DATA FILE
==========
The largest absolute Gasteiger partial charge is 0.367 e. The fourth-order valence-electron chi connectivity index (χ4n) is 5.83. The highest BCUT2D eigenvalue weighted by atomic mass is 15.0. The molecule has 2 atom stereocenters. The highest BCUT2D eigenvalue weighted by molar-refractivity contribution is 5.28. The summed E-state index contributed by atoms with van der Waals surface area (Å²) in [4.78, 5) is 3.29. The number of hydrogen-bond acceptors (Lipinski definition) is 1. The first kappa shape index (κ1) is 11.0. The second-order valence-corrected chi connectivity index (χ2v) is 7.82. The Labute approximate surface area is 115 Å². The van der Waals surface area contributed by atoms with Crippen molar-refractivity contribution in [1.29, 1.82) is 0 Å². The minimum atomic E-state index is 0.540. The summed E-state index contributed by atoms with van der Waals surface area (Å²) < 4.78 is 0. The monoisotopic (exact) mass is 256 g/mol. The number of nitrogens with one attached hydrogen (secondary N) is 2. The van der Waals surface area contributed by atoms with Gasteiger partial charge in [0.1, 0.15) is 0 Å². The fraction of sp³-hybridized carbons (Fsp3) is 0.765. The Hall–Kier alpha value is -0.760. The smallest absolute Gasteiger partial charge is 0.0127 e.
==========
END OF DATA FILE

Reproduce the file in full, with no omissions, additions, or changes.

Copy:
The largest absolute Gasteiger partial charge is 0.367 e. The fourth-order valence-electron chi connectivity index (χ4n) is 5.83. The highest BCUT2D eigenvalue weighted by atomic mass is 15.0. The molecule has 2 atom stereocenters. The highest BCUT2D eigenvalue weighted by molar-refractivity contribution is 5.28. The summed E-state index contributed by atoms with van der Waals surface area (Å²) in [4.78, 5) is 3.29. The number of hydrogen-bond acceptors (Lipinski definition) is 1. The first kappa shape index (κ1) is 11.0. The second-order valence-corrected chi connectivity index (χ2v) is 7.82. The Labute approximate surface area is 115 Å². The van der Waals surface area contributed by atoms with Crippen molar-refractivity contribution in [1.29, 1.82) is 0 Å². The minimum atomic E-state index is 0.540. The summed E-state index contributed by atoms with van der Waals surface area (Å²) < 4.78 is 0. The monoisotopic (exact) mass is 256 g/mol. The number of nitrogens with one attached hydrogen (secondary N) is 2. The van der Waals surface area contributed by atoms with Gasteiger partial charge in [0.1, 0.15) is 0 Å². The fraction of sp³-hybridized carbons (Fsp3) is 0.765. The Hall–Kier alpha value is -0.760. The smallest absolute Gasteiger partial charge is 0.0127 e.